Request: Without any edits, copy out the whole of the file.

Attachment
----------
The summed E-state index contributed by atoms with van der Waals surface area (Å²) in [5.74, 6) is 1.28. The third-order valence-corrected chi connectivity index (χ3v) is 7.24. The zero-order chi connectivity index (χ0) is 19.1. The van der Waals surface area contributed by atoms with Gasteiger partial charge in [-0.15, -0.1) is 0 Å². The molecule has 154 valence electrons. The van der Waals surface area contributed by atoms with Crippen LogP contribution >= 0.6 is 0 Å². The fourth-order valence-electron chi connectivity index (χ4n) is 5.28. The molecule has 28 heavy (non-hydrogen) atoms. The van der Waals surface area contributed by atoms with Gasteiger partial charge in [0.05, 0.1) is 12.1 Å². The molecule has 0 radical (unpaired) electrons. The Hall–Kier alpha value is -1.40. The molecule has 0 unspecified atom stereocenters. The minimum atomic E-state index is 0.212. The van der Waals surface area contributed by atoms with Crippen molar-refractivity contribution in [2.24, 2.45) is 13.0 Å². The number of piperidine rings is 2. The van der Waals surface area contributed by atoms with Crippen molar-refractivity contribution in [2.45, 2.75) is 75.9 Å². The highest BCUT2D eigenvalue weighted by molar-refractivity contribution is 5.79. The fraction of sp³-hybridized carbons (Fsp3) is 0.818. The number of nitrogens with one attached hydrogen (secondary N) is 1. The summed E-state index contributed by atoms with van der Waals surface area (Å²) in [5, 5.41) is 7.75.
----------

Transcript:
The summed E-state index contributed by atoms with van der Waals surface area (Å²) in [5.74, 6) is 1.28. The third-order valence-corrected chi connectivity index (χ3v) is 7.24. The zero-order chi connectivity index (χ0) is 19.1. The van der Waals surface area contributed by atoms with Gasteiger partial charge in [-0.15, -0.1) is 0 Å². The molecule has 154 valence electrons. The van der Waals surface area contributed by atoms with Crippen LogP contribution >= 0.6 is 0 Å². The fourth-order valence-electron chi connectivity index (χ4n) is 5.28. The molecule has 28 heavy (non-hydrogen) atoms. The van der Waals surface area contributed by atoms with Gasteiger partial charge in [0.05, 0.1) is 12.1 Å². The molecule has 0 radical (unpaired) electrons. The Hall–Kier alpha value is -1.40. The molecule has 0 unspecified atom stereocenters. The minimum atomic E-state index is 0.212. The van der Waals surface area contributed by atoms with Crippen molar-refractivity contribution in [2.24, 2.45) is 13.0 Å². The number of piperidine rings is 2. The van der Waals surface area contributed by atoms with Crippen molar-refractivity contribution in [2.45, 2.75) is 75.9 Å². The highest BCUT2D eigenvalue weighted by molar-refractivity contribution is 5.79. The fraction of sp³-hybridized carbons (Fsp3) is 0.818. The number of nitrogens with one attached hydrogen (secondary N) is 1. The summed E-state index contributed by atoms with van der Waals surface area (Å²) in [5, 5.41) is 7.75.